“Before we begin our worship let us find stillness in a moment of silence” said the Minister.
We are in the 11th century Abbey on the Island of Inchcolm in the Forth. We have rushed from the ferry to the shelter of this large vaulted hall in the historic remnant of pre-reformation Scotland. We have come from our three churches this Sunday to celebrate communion ecumenically. The clergy bringing the communion vessels, and the fair linen cloth to set up the altar, the scratch choir collect music from the conductor, and the people pick up chairs and unfold them unto rows.
As I sit in the following silence I listen.
A baby is crying. This baby is crying all the grief of the world. The families caught up in civil war in Syria, are crying that cry. My friend whose mother is dying in a nearby hospital is crying that cry. And my own personal griefs too, I am crying that cry.
I hear the voices of children as they explore the spiral stairs and chimneys, the cellars and lookouts of the complex building; joyful, excited voices, full of curiosity and discovery. In them I hear all the striving of the world, the research of scientists, the adventuring of explorers, the endeavours of pioneers. In them I hear all the joy and fun of people relaxing and refreshing their spirits. I relax and prepare for refreshment and renewal.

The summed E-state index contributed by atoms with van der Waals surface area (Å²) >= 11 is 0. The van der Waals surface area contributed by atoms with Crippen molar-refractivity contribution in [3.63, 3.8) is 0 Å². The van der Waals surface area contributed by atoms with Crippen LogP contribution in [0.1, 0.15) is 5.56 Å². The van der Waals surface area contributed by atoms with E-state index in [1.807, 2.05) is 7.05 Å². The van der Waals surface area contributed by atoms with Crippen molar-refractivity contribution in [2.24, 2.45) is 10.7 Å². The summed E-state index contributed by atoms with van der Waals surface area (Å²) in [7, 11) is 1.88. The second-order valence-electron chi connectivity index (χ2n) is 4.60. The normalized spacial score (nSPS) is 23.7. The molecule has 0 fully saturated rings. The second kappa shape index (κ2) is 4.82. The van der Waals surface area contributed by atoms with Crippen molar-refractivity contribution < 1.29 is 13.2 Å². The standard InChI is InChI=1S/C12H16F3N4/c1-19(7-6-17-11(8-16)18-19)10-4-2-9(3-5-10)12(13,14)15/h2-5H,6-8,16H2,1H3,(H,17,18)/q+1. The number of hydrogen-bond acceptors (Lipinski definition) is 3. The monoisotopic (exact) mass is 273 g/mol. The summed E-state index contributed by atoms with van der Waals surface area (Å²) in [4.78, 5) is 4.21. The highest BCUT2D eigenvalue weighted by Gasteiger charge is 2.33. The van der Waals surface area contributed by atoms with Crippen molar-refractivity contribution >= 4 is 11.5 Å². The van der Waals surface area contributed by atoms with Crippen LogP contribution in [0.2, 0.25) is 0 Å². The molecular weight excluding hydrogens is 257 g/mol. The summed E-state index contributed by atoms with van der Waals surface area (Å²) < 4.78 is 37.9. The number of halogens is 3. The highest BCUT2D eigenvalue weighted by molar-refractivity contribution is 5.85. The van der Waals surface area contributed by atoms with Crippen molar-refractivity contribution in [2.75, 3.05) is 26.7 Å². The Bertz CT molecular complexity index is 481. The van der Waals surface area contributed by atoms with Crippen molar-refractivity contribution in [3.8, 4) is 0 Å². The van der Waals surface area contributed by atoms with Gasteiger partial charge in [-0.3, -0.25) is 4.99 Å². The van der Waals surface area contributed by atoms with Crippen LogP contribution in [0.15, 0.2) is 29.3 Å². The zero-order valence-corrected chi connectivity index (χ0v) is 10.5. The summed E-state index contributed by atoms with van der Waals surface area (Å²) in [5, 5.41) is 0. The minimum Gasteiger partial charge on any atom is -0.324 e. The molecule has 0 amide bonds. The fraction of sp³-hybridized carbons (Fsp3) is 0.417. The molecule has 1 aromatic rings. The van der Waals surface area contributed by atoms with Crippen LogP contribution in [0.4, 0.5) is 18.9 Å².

I hear the late-comers shifting their chairs with a screech. I remember all those involved in organising our society, our politicians and administrators. I remember those affected by the changes in society, the screech of discomfort, the awkward adjustments. And I bring myself to this worship, my own adjustments as I grow older.
The sounds and the silence I offer to you, O God.